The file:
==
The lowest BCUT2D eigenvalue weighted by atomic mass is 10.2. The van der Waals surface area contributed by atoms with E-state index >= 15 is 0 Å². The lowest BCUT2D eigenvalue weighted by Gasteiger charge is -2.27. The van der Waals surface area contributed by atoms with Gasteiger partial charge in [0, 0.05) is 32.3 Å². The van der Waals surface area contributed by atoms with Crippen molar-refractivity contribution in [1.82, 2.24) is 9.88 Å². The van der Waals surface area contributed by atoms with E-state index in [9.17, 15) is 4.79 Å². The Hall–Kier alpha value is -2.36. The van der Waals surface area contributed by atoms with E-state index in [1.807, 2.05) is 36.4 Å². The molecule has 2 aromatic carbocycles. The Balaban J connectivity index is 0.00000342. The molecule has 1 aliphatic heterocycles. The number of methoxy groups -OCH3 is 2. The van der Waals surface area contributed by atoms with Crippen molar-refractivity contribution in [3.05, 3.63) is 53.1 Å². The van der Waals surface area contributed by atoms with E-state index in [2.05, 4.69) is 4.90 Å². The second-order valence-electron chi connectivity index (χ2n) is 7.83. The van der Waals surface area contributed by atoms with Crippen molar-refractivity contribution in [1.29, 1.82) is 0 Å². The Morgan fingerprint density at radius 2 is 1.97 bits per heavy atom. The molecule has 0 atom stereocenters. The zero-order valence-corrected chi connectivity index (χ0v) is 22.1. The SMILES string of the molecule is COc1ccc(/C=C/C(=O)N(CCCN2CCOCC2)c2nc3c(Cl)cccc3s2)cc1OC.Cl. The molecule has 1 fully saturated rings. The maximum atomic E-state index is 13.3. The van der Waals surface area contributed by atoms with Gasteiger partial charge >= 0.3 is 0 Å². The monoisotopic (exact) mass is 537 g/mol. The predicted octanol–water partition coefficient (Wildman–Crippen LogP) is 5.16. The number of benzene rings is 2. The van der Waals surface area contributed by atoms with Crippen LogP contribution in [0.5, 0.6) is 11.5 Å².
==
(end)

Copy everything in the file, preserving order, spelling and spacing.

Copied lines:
The lowest BCUT2D eigenvalue weighted by atomic mass is 10.2. The van der Waals surface area contributed by atoms with E-state index >= 15 is 0 Å². The lowest BCUT2D eigenvalue weighted by Gasteiger charge is -2.27. The van der Waals surface area contributed by atoms with Gasteiger partial charge in [0, 0.05) is 32.3 Å². The van der Waals surface area contributed by atoms with Crippen molar-refractivity contribution in [1.82, 2.24) is 9.88 Å². The van der Waals surface area contributed by atoms with E-state index in [9.17, 15) is 4.79 Å². The Hall–Kier alpha value is -2.36. The van der Waals surface area contributed by atoms with E-state index in [1.807, 2.05) is 36.4 Å². The molecule has 2 aromatic carbocycles. The Balaban J connectivity index is 0.00000342. The molecule has 1 aliphatic heterocycles. The number of methoxy groups -OCH3 is 2. The van der Waals surface area contributed by atoms with Crippen molar-refractivity contribution in [3.05, 3.63) is 53.1 Å². The van der Waals surface area contributed by atoms with E-state index in [2.05, 4.69) is 4.90 Å². The second-order valence-electron chi connectivity index (χ2n) is 7.83. The van der Waals surface area contributed by atoms with Crippen molar-refractivity contribution in [1.29, 1.82) is 0 Å². The Morgan fingerprint density at radius 2 is 1.97 bits per heavy atom. The molecule has 0 atom stereocenters. The zero-order valence-corrected chi connectivity index (χ0v) is 22.1. The SMILES string of the molecule is COc1ccc(/C=C/C(=O)N(CCCN2CCOCC2)c2nc3c(Cl)cccc3s2)cc1OC.Cl. The molecule has 1 fully saturated rings. The maximum atomic E-state index is 13.3. The van der Waals surface area contributed by atoms with Gasteiger partial charge >= 0.3 is 0 Å². The monoisotopic (exact) mass is 537 g/mol. The predicted octanol–water partition coefficient (Wildman–Crippen LogP) is 5.16. The number of benzene rings is 2. The van der Waals surface area contributed by atoms with Crippen LogP contribution in [0.5, 0.6) is 11.5 Å².